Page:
Nope.
Yes it will.

Yes it is.

Delta 22-560
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snipped-for-privacy@earthlink.nett says...

I have one of those and it has corrected cupping just fine on many occasions but it has never done a damned thing for bow or twist.
Sorry, but you're either mistaken or lying.
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Maybe he's using shims and a sled?

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On 6/15/11 2:06 PM, Doug Miller wrote:

I asked about a sled and he said no. You'd think a reasonable person would say, "You can do it with shims or sled... that's how I do it."
--

-MIKE-

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On 6/15/11 12:07 PM, CW wrote:

Put up or shut, then. Let's see some video.
--

-MIKE-

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On 6/15/2011 1:13 PM, -MIKE- wrote:

The planer will flatten that board.
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@swbelldotnet says...

Yes, you can. I want to see his.
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Useful in extreme cases but, if I had a board that bad off I would either carve a propeller or throw it away. In any case, a few minutes with a hand plane and it is flat enough for the planer.
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On 6/15/11 1:26 PM, Leon wrote:

I asked if he used a sled, he said nope.
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wrote in message

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snipped-for-privacy@earthlink.nett says...

What, you don't know a kid with a cell phone?
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On 6/15/2011 1:37 AM, CW wrote:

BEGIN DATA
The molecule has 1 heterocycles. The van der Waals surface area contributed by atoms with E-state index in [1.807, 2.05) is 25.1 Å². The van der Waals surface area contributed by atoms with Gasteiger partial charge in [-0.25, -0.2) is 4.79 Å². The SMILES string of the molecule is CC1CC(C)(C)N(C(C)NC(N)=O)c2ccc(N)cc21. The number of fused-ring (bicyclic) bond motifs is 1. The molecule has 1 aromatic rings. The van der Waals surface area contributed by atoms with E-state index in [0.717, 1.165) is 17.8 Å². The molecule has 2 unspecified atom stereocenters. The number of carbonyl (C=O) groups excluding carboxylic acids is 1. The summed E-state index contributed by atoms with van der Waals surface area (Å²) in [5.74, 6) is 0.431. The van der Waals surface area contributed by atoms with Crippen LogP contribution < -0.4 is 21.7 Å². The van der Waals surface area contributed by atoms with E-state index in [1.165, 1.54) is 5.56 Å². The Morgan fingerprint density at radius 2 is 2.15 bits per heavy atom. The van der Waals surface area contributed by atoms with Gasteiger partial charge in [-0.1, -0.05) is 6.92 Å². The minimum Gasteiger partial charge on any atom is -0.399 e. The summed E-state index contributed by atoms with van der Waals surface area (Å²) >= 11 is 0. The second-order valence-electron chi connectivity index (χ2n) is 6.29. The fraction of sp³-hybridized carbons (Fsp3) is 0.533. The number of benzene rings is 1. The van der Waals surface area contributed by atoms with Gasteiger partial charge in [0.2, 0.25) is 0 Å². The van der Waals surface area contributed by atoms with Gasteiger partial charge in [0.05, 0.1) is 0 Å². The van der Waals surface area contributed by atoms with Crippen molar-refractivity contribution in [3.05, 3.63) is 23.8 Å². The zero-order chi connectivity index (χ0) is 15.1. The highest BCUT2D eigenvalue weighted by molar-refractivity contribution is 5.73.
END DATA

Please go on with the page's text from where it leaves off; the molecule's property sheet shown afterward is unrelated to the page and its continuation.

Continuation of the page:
Let me see if I got this technique right:
Buy perfectly flat wood to begin with, instead of "crappy" wood. Run flat perfect wood through the planer, and end up with perfectly flat planed wood...
Seems simple enough, and I doubt anyone would say this technique won't work.
Most if not all know the planer is not the tool to straighten non-perfect, crappy wood. The correct tool is the jointer, hand or motorized or you could buy a $30,000 cnc machine like Robocop has. Planer ain't it, whether you can make do with it or not.
--
Jack
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A jointer's purpose is to make one face/edge of your stock _flat_.
A planers job is to make the opposite face of a jointed board parallel to the jointed/flat face ... The results of this sequences is a board of even thickness throughout it's length.
If you run a bowed board through a planer without first removing the bow on a jointer, then flip if over and run it through again, the result may not be a board of even thickness throughout it's length.
One of the reason for this is the planer has rollers which feeds the stock through the planer that exerts a downward pressure while doing so, but without removing the bow.
The sequence for correctly dimensioning stock using a jointer, planer, and table saw is very precise and makes sense once you think about it.
When jointing badly bowed stock, the key is to cut it into smaller lengths, which has the effect of removing a given bow in a longer length.
--
www.ewoodshop.com